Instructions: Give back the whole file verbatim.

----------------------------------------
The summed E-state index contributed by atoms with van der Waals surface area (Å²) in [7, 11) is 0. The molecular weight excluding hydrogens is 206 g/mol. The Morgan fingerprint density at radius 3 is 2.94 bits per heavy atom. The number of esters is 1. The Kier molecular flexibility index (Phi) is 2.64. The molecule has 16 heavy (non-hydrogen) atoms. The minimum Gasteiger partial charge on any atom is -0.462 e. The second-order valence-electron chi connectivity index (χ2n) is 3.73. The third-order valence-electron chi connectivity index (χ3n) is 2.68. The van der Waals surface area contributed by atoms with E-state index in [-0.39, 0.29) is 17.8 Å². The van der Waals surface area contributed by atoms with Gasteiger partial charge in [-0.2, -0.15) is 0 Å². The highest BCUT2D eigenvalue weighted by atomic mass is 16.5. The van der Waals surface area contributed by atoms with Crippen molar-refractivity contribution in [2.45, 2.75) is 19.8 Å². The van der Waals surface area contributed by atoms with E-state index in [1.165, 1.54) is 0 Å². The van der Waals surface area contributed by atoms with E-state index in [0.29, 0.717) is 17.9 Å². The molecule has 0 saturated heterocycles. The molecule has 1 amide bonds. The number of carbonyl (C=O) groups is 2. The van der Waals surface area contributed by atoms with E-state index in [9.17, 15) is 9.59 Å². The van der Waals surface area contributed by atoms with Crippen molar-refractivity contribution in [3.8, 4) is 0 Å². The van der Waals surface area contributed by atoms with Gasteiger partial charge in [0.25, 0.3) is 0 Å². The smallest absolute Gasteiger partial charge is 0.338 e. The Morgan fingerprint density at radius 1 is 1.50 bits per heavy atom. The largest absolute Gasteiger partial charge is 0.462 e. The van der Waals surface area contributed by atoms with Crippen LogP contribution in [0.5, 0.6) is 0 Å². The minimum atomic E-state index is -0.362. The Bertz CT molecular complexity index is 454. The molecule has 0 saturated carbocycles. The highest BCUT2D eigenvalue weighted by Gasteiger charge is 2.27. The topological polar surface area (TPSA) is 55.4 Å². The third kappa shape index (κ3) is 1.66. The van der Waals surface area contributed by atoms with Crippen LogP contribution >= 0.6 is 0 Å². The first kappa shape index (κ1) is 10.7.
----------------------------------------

The summed E-state index contributed by atoms with van der Waals surface area (Å²) in [7, 11) is 0. The molecular weight excluding hydrogens is 206 g/mol. The Morgan fingerprint density at radius 3 is 2.94 bits per heavy atom. The number of esters is 1. The Kier molecular flexibility index (Phi) is 2.64. The molecule has 16 heavy (non-hydrogen) atoms. The minimum Gasteiger partial charge on any atom is -0.462 e. The second-order valence-electron chi connectivity index (χ2n) is 3.73. The third-order valence-electron chi connectivity index (χ3n) is 2.68. The van der Waals surface area contributed by atoms with E-state index in [-0.39, 0.29) is 17.8 Å². The van der Waals surface area contributed by atoms with Gasteiger partial charge in [-0.2, -0.15) is 0 Å². The highest BCUT2D eigenvalue weighted by atomic mass is 16.5. The van der Waals surface area contributed by atoms with Crippen molar-refractivity contribution in [2.45, 2.75) is 19.8 Å². The van der Waals surface area contributed by atoms with E-state index in [1.165, 1.54) is 0 Å². The van der Waals surface area contributed by atoms with E-state index in [0.29, 0.717) is 17.9 Å². The molecule has 0 saturated heterocycles. The molecule has 1 amide bonds. The number of carbonyl (C=O) groups is 2. The van der Waals surface area contributed by atoms with E-state index in [9.17, 15) is 9.59 Å². The van der Waals surface area contributed by atoms with Crippen molar-refractivity contribution in [3.8, 4) is 0 Å². The van der Waals surface area contributed by atoms with Gasteiger partial charge in [0.25, 0.3) is 0 Å². The smallest absolute Gasteiger partial charge is 0.338 e. The Morgan fingerprint density at radius 1 is 1.50 bits per heavy atom. The largest absolute Gasteiger partial charge is 0.462 e. The van der Waals surface area contributed by atoms with Crippen LogP contribution in [0.5, 0.6) is 0 Å². The minimum atomic E-state index is -0.362. The Bertz CT molecular complexity index is 454. The molecule has 0 saturated carbocycles. The highest BCUT2D eigenvalue weighted by Gasteiger charge is 2.27. The topological polar surface area (TPSA) is 55.4 Å². The third kappa shape index (κ3) is 1.66. The van der Waals surface area contributed by atoms with Crippen LogP contribution >= 0.6 is 0 Å². The first kappa shape index (κ1) is 10.7.